Interestingly, even where you might think the two texts would be identical, in the names of the constellations, there’s a divergence in the style, with two of the four named differently. Roughton has gone for the Plough and the Pleiades while Matich opts for the Big Dipper and the Seven Sisters. Given the use of Cassiopeia, I’d probably have gone for Roughton’s choices, but that’s just a personal preference.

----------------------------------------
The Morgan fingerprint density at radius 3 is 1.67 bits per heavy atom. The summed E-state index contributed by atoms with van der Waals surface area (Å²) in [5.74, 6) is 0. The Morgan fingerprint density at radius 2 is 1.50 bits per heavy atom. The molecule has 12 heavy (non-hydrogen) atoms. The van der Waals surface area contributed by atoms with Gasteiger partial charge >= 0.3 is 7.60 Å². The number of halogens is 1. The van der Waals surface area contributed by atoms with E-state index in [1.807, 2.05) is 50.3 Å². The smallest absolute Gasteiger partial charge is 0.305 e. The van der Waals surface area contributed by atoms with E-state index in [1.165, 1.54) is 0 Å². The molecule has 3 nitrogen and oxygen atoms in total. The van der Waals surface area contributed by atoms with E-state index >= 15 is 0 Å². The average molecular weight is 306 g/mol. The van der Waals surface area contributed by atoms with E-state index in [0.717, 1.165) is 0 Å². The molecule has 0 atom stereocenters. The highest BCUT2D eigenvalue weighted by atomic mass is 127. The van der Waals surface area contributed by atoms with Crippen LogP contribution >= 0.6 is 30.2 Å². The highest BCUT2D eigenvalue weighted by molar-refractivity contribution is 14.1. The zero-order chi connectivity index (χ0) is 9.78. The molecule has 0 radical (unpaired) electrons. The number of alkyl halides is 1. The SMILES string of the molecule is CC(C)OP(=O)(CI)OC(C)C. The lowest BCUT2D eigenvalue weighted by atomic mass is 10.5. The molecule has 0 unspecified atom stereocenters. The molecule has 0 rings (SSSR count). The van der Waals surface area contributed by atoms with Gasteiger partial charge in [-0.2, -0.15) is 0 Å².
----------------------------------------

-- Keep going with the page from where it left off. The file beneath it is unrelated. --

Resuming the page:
That’s where I’ll leave this little journey into translation today, but before we go, I’d just like to add a small caveat lector, a warning to anyone who takes my views as gospel. These are two short excerpts from a text, a very subjective selection of passages that support my view, and I’m fully aware that some may disagree completely with how I’ve interpreted the texts. For me, though, while there’s nothing ‘wrong’ with Matich’s version, Roughton’s simply sings. His work is poetic and spellbinding, and what he manages to bring to the page is a large part of what I love about Stefánsson’s work. Let’s hope MacLehose agree as there are several more of the writer’s books out there, just waiting to be brought into English, and I, for one, can’t wait until the next work appears.